Dr Tom Kerns
North Seattle Community College


Course Requirements


These are some of the things you will need to do if this course is to be a meaningful one for you:

Required reading for the course includes:

  • Lisa Belkin, First Do No Harm, Fawcett Books
  • Freeman & McDonnell, Tough Decisions: Cases in Medical Ethics, Oxford University Press (second edition, 2001)
  • Coughlin & Soskolne (eds), Case Studies in Public Health Ethics, American Public Health Association
  • David Feldshuh, Miss Evers' Boys, Dramatists Play Service Inc
  • Kerns, Environmentally Induced Illnesses: Ethics, Risk Assessment and Human Rights, McFarland
  • Kerns, Jenner on Trial: The Ethics of Vaccine Research in the Age of Smallpox and the Age of AIDS, University Press of America (full text available on the web)
  • Henrik Ibsen (Arthur Miller adaptation), Enemy of the People, Penguin Press
  • The Universal Declaration of Human Rights, The Nuremberg Code, The World Health Organization's International Ethical Guidelines for Biomedical Research Involving Human Subjects, and several other articles and documents that will be made available online
  • online mini-lectures, etc.

Required writing for the course includes:

  • writing and posting answers to Study Questions for each assigned text
  • writing and posting your reflections on Discussion Questions for each text
  • participating fully in online discussions of the issues raised in class
  • completing two self evaluations of your work in the course, one at midterm and one due on the last day of the quarter
  • short one page papers as assigned
  • write and post a research paper on a topic of your choosing

General expectations

  • Regular and substantial (5-7 days per week) participation in online discussions
  • Completion of all online exercises and assignments
  • Reading the assigned original sources
  • Reading the online mini-lectures
  • Writing answers to book study questions and posting them to the online classroom
  • Prosecuting an individual research project and presenting it online to the class
  • Personal participation and engagement in the study of ethics in medicine
  • Coursework will probably require about twenty hours per week, and perhaps more

Approximate weekly schedule

  • Our weeks this quarter will begin on Thursday mornings and end on the next Wednesday evening at 10pm
  • Each week, as a rule, there will be the following three deadlines:
    1. The assigned reading must be completed, and the Study Questions completed and posted into the classroom, before the end of the week.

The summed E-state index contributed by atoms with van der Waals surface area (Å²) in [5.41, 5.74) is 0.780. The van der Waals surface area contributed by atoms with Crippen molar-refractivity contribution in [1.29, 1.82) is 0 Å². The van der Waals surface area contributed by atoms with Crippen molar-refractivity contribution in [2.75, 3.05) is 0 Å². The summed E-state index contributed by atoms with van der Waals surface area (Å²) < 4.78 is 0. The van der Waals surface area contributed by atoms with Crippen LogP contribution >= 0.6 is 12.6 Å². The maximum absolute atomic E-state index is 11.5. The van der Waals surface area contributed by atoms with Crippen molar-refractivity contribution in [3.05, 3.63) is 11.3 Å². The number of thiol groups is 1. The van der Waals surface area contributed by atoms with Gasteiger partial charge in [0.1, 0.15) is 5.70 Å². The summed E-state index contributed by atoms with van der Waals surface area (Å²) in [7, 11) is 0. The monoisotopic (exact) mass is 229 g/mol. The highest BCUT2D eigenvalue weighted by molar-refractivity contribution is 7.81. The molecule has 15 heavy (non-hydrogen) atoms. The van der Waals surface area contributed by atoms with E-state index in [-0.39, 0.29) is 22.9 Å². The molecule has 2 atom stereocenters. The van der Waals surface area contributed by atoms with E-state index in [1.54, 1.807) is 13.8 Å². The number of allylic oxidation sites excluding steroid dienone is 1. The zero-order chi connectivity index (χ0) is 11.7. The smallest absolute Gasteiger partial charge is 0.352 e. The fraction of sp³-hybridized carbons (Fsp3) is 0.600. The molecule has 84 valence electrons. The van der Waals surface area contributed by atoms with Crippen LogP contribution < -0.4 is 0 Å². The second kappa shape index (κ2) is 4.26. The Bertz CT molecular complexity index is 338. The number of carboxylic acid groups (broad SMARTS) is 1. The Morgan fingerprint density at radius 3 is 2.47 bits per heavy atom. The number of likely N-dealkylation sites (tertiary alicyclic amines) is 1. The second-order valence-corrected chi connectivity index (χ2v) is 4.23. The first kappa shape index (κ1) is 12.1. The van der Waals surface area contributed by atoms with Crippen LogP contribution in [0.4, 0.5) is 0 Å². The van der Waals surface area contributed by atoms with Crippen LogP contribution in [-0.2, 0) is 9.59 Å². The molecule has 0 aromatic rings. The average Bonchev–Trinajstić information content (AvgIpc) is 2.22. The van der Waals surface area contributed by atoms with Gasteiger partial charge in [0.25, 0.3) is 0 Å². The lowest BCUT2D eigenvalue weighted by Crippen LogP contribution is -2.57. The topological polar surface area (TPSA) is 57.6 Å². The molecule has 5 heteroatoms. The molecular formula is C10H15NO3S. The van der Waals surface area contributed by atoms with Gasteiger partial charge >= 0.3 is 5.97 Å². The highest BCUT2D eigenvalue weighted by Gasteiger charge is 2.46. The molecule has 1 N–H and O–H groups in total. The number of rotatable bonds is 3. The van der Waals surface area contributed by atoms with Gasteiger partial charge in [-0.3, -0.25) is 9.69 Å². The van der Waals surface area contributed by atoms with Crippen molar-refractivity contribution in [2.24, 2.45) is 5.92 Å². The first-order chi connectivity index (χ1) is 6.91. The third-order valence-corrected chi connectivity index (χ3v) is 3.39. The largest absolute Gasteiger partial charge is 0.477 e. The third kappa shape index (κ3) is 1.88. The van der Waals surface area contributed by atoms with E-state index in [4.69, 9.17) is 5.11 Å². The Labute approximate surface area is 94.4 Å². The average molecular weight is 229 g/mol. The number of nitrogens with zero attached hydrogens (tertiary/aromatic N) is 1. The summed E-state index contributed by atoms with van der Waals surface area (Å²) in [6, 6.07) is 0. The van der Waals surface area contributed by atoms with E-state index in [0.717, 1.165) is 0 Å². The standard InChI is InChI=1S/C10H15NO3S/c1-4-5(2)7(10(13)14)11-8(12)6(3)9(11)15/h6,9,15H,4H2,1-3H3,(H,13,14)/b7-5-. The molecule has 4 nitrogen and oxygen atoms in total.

2. The first posting of your responses to the Discussion Questions must be completed as early in the assignment period as possible.
    3. The discussion of the book, of the SQs, and the DQs must all be begun early in the assignment period so the discussions can be completed before Wednesday 10pm

Methods and materials for evaluation

General grading policy

  • Grading, to put it simply, is based entirely on your work and achievement in the course. This includes items such as
  • Examinations (midterm and final)
  • Full participation in online discussions and case studies
  • Completion of all online exercises and assignments
  • Writing and posting complete answers to book study questions
  • Quality of the individual research project that is posted to the class
  • Personal participation in the study
  • A large part of my assigning your grade relies on information you provide me in your self-evaluation for the course. See the Self Evaluations homepage for details.


  • We will have a mid-term exam and a final exam, each exam covering approximately half of the course. The exams will be primarily essay exams and will require that you understand and be conversant with both the factual and the conceptual material that we've covered
  • Make-ups on exams will not be allowed (except in special circumstances and only if you make arrangements with me before the exam is given)
  • (Here is a copy of the final final exam that all students will be required to pass before being granted their AA degree...)


  • We will be using the FirstClass software package as our online classroom software. You will need to download a small piece of client software from our North Seattle Community College server in order to access our classroom. Once you are registered for the course you will receive instructions for downloading the FirstClass software.
  • Spring quarter begins April 4 and ends June 16th
  • last date to register: April 4
  • online classroom opens: April 4
  • instruction begins: April 7

Nota Bene

  • Studies show that most students who fail (or do not complete) online courses do so because they do not form the habit early on of logging in to the class every day. If you miss more than a day or two you can get behind in the course and it then becomes very difficult to catch up
  • The American philosopher William James has a beautiful and famous chapter On Habit, and how the formation of useful habits can work for our benefit, in his book, Principles of Psychology. He also has a nice essay on the power of habit in a book titled Talks for Teachers. (These are not assigned readings, but you may well find them meaningful.)

I hope that, besides the work you do for a good evaluation in this course, your work will also pay off in making the course enjoyable (though perhaps difficult), and highly meaningful for you.